How Can Fashion Withstand The Circular Economy?
As industry leaders have an anonymous and honest conversation about the sustainability of fashion, other reports are highlighting the news that millennials and GenZ’ers prefer the fashion industry to be made in a more ethical way. However, these generations also can’t get enough of fast-fashion brands such as Boohoo and Missguided. For many, price and speed can often be a winning factor over conscience.
At today’s current pace, the textiles economy is expected to release over 20 million tonnes of plastic microfibers into the ocean by the year 2050. Just using less is not a viable option, as it just buys you a slightly longer time period. The fashion industry is at crisis level currently and need to change things.
So, where does this leave fashion? Business leaders from some of the biggest luxury fashion conglomerates joined forces to discuss fashion’s late entrance into the circular economy. Research has shown that progress towards such systems is possible without too much of a change or shift in current consumer behaviours. New business models which are based on recycled or reusable materials can, and do, pay off in the long term by reducing the cost of productions. Several points emerged from the key discussions:
Don’t Count On Consumers To Lead Change
The industry is still a service for consumers, many of whom value quality, price and design more than ethical considerations. The industry cannot take direction from consumers and wait for them to shift their purchasing habits.
Consumers Are Confused About Sustainability
Everyone in the fashion industry, including the media, has a vital role to play in better educating consumers. If consumers begin to understand the difference a few dollars more can make to sustainable farmers, then that will begin to change their approach. Some consumers don’t truly know what it means when they are purchasing cheap fashion pieces, and education is the way forward.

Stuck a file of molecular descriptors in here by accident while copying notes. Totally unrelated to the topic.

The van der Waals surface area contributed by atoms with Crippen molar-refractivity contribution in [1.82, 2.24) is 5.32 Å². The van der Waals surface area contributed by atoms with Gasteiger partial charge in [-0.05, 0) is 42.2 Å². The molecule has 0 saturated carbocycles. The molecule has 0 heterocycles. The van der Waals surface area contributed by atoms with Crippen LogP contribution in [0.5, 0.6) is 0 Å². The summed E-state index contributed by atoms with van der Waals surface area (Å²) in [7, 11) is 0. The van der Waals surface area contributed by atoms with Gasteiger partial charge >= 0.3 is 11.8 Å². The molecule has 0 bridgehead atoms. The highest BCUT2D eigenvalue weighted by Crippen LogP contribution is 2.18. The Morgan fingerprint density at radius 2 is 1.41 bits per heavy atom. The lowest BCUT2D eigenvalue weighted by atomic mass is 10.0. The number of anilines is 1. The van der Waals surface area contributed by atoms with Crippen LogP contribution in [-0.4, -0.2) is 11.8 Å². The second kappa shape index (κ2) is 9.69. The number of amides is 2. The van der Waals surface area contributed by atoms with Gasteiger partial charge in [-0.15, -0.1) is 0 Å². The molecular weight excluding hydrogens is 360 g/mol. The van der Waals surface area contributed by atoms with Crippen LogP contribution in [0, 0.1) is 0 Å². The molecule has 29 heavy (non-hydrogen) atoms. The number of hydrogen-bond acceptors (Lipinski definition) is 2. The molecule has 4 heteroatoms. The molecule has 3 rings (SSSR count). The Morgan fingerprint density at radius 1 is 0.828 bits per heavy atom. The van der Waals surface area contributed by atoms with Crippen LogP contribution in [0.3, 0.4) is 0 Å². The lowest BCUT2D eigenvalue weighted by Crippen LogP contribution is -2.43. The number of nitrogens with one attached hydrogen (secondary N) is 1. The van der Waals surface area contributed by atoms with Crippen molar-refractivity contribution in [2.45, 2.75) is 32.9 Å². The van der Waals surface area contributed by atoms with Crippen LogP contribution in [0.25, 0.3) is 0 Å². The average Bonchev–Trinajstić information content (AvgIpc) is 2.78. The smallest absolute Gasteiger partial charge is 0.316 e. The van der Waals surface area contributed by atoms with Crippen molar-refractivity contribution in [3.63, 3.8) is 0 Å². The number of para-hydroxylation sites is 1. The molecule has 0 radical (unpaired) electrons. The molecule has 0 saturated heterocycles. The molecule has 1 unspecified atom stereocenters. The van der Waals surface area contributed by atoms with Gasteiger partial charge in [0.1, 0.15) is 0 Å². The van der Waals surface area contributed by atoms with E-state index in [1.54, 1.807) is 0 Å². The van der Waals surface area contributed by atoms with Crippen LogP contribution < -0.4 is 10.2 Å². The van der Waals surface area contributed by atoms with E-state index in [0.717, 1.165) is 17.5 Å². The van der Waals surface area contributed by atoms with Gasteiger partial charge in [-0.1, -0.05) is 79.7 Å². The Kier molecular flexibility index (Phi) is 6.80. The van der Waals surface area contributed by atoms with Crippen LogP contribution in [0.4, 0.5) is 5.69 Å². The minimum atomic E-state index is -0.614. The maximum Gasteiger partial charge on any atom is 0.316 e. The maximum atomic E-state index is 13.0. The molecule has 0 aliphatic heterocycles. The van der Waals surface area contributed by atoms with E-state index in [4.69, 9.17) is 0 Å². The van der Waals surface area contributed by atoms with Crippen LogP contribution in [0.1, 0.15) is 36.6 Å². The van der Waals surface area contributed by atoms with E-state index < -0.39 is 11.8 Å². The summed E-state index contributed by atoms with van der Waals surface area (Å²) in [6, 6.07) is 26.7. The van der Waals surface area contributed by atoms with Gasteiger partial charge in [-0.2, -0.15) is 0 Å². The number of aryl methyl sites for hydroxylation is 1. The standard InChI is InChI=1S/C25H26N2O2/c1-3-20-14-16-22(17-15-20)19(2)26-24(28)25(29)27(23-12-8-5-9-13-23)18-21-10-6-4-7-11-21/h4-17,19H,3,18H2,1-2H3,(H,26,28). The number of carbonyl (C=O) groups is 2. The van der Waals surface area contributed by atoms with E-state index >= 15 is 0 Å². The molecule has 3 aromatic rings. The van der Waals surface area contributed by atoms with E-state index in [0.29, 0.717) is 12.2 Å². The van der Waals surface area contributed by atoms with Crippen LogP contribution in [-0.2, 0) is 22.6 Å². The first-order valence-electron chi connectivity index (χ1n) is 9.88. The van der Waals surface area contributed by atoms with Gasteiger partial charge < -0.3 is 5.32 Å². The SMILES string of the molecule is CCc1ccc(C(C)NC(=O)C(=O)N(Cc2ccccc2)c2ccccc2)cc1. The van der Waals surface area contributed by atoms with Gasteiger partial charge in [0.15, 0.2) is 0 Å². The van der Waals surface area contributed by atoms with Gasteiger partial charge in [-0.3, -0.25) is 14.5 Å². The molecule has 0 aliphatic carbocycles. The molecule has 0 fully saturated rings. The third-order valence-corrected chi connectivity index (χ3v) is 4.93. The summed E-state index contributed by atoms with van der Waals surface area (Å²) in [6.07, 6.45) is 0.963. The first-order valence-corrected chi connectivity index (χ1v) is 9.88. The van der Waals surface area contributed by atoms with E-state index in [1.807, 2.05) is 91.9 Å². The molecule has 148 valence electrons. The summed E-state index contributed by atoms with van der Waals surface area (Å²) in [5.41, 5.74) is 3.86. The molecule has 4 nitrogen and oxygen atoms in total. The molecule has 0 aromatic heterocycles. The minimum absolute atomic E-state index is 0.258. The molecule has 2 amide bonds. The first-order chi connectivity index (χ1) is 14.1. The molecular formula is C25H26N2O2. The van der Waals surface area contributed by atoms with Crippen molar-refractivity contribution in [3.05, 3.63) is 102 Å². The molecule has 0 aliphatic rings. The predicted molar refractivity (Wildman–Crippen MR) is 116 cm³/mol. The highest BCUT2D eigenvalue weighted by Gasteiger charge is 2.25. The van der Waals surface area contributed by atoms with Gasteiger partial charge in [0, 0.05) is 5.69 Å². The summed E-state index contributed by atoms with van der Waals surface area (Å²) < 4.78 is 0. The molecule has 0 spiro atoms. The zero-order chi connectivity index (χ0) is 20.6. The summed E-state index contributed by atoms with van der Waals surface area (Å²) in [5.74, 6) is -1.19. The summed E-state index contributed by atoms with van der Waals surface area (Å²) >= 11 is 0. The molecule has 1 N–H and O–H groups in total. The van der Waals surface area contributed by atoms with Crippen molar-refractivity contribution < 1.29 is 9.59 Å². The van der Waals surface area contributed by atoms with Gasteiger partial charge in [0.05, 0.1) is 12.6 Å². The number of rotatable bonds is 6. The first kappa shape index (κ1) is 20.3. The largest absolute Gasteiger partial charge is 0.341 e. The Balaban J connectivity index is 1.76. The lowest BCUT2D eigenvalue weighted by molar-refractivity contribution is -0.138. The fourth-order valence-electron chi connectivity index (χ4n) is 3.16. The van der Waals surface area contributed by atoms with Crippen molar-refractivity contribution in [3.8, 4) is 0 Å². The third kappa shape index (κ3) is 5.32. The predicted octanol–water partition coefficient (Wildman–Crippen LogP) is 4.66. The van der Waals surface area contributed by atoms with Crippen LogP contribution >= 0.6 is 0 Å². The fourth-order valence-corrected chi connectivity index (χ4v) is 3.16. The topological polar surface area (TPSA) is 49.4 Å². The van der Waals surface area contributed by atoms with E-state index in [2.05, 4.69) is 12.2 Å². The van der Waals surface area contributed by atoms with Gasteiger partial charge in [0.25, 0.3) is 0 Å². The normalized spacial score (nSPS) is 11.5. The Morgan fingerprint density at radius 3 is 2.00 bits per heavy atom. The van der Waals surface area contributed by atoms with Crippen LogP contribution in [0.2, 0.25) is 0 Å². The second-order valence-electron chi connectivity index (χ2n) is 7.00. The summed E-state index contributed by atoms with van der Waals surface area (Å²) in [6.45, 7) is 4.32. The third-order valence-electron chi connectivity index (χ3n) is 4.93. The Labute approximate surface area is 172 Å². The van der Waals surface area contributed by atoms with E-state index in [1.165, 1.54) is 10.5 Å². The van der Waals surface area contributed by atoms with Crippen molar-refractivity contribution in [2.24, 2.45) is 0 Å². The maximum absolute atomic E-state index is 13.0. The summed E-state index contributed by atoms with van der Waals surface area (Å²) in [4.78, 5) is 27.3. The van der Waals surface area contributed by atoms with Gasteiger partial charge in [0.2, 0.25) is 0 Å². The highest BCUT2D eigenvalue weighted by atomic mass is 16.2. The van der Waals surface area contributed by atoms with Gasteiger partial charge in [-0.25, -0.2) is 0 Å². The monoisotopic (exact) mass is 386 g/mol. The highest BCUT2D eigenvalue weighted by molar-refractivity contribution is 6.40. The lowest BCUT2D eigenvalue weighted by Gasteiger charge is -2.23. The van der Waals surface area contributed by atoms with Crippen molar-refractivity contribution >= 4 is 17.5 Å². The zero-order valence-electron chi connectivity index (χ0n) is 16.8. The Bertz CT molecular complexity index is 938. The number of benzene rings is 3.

Not All Consumers Can Afford to Be Conscious
Should caring about sustainable fashion only be something that the wealthy can afford? Most ethically sustainable fashion products are, typically, more expensive than mass market collections, which are more feasible for shoppers with a tighter budget. Whilst many argue that sustainability, from hybrid cars to organic food, is a luxury only reserved for the wealthy, others argue that those in the middle classes are better at reducing and reusing things in a more effective way.
Knowing Where To Start
For those who feel isolated in finding a way to tackle their own sustainability, knowing where to start can be difficult. Businesses especially may find it challenging to find a way to become more sustainable without endangering their business. For consumers, looking at each aspect of their wardrobe and their clothing collections, from designer lingerie to womens sleepwear, will enable them to see where they can begin to make more conscious changes. For businesses, even small steps, such as reducing packaging or recycling hangers, is a step in the right direction.